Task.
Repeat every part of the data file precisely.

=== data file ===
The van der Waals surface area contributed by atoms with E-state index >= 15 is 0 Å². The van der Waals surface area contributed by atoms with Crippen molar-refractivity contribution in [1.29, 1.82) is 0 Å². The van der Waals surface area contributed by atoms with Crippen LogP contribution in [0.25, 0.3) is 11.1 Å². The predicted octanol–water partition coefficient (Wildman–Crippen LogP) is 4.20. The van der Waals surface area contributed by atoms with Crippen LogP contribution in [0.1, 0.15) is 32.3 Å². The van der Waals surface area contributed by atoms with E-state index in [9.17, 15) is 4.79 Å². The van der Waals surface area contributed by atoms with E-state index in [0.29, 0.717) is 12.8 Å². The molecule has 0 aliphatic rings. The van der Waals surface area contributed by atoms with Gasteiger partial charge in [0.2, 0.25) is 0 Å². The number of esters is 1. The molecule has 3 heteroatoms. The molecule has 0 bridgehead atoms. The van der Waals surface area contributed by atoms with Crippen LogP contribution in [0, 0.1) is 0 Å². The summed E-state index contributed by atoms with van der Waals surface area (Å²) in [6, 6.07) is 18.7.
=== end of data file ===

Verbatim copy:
The van der Waals surface area contributed by atoms with E-state index >= 15 is 0 Å². The van der Waals surface area contributed by atoms with Crippen molar-refractivity contribution in [1.29, 1.82) is 0 Å². The van der Waals surface area contributed by atoms with Crippen LogP contribution in [0.25, 0.3) is 11.1 Å². The predicted octanol–water partition coefficient (Wildman–Crippen LogP) is 4.20. The van der Waals surface area contributed by atoms with Crippen LogP contribution in [0.1, 0.15) is 32.3 Å². The van der Waals surface area contributed by atoms with E-state index in [9.17, 15) is 4.79 Å². The van der Waals surface area contributed by atoms with E-state index in [0.29, 0.717) is 12.8 Å². The molecule has 0 aliphatic rings. The van der Waals surface area contributed by atoms with Gasteiger partial charge in [0.2, 0.25) is 0 Å². The number of esters is 1. The molecule has 3 heteroatoms. The molecule has 0 bridgehead atoms. The van der Waals surface area contributed by atoms with Crippen LogP contribution in [0, 0.1) is 0 Å². The summed E-state index contributed by atoms with van der Waals surface area (Å²) in [6, 6.07) is 18.7.